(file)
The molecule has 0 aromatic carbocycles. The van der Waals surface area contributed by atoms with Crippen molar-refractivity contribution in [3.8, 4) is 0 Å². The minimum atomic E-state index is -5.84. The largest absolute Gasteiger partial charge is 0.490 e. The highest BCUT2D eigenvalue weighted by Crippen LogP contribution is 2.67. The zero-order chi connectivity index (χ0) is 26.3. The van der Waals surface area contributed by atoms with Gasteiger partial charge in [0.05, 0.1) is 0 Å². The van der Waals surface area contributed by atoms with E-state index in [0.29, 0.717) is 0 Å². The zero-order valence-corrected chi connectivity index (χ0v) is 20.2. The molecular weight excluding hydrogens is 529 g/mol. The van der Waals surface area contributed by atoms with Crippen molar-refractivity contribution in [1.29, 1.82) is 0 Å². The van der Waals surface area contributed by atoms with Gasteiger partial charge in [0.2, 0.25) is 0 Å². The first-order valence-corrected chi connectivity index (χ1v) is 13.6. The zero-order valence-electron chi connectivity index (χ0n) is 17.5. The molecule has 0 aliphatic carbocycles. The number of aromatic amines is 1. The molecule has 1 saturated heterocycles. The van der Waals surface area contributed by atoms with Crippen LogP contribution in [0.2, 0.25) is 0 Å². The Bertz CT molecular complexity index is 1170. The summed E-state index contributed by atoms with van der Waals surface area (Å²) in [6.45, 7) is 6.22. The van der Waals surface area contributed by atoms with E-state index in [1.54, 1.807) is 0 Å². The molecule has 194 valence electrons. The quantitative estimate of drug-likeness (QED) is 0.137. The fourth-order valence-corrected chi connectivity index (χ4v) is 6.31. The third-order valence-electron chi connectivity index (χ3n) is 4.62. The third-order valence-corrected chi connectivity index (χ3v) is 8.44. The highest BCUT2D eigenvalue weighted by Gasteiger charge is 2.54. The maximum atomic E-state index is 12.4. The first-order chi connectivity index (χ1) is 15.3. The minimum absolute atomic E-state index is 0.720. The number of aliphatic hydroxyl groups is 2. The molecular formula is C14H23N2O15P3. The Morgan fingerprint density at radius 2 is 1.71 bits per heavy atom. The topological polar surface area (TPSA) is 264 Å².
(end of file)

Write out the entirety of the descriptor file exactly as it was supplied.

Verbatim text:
The molecule has 0 aromatic carbocycles. The van der Waals surface area contributed by atoms with Crippen molar-refractivity contribution in [3.8, 4) is 0 Å². The minimum atomic E-state index is -5.84. The largest absolute Gasteiger partial charge is 0.490 e. The highest BCUT2D eigenvalue weighted by Crippen LogP contribution is 2.67. The zero-order chi connectivity index (χ0) is 26.3. The van der Waals surface area contributed by atoms with Gasteiger partial charge in [0.05, 0.1) is 0 Å². The van der Waals surface area contributed by atoms with E-state index in [0.29, 0.717) is 0 Å². The zero-order valence-corrected chi connectivity index (χ0v) is 20.2. The molecular weight excluding hydrogens is 529 g/mol. The van der Waals surface area contributed by atoms with Crippen molar-refractivity contribution in [1.29, 1.82) is 0 Å². The van der Waals surface area contributed by atoms with Gasteiger partial charge in [0.2, 0.25) is 0 Å². The first-order valence-corrected chi connectivity index (χ1v) is 13.6. The zero-order valence-electron chi connectivity index (χ0n) is 17.5. The molecule has 0 aliphatic carbocycles. The number of aromatic amines is 1. The molecule has 1 saturated heterocycles. The van der Waals surface area contributed by atoms with Crippen LogP contribution in [0.2, 0.25) is 0 Å². The Bertz CT molecular complexity index is 1170. The summed E-state index contributed by atoms with van der Waals surface area (Å²) in [6.45, 7) is 6.22. The van der Waals surface area contributed by atoms with E-state index in [1.54, 1.807) is 0 Å². The molecule has 194 valence electrons. The quantitative estimate of drug-likeness (QED) is 0.137. The fourth-order valence-corrected chi connectivity index (χ4v) is 6.31. The third-order valence-electron chi connectivity index (χ3n) is 4.62. The third-order valence-corrected chi connectivity index (χ3v) is 8.44. The highest BCUT2D eigenvalue weighted by Gasteiger charge is 2.54. The maximum atomic E-state index is 12.4. The first-order chi connectivity index (χ1) is 15.3. The minimum absolute atomic E-state index is 0.720. The number of aliphatic hydroxyl groups is 2. The molecular formula is C14H23N2O15P3. The Morgan fingerprint density at radius 2 is 1.71 bits per heavy atom. The topological polar surface area (TPSA) is 264 Å².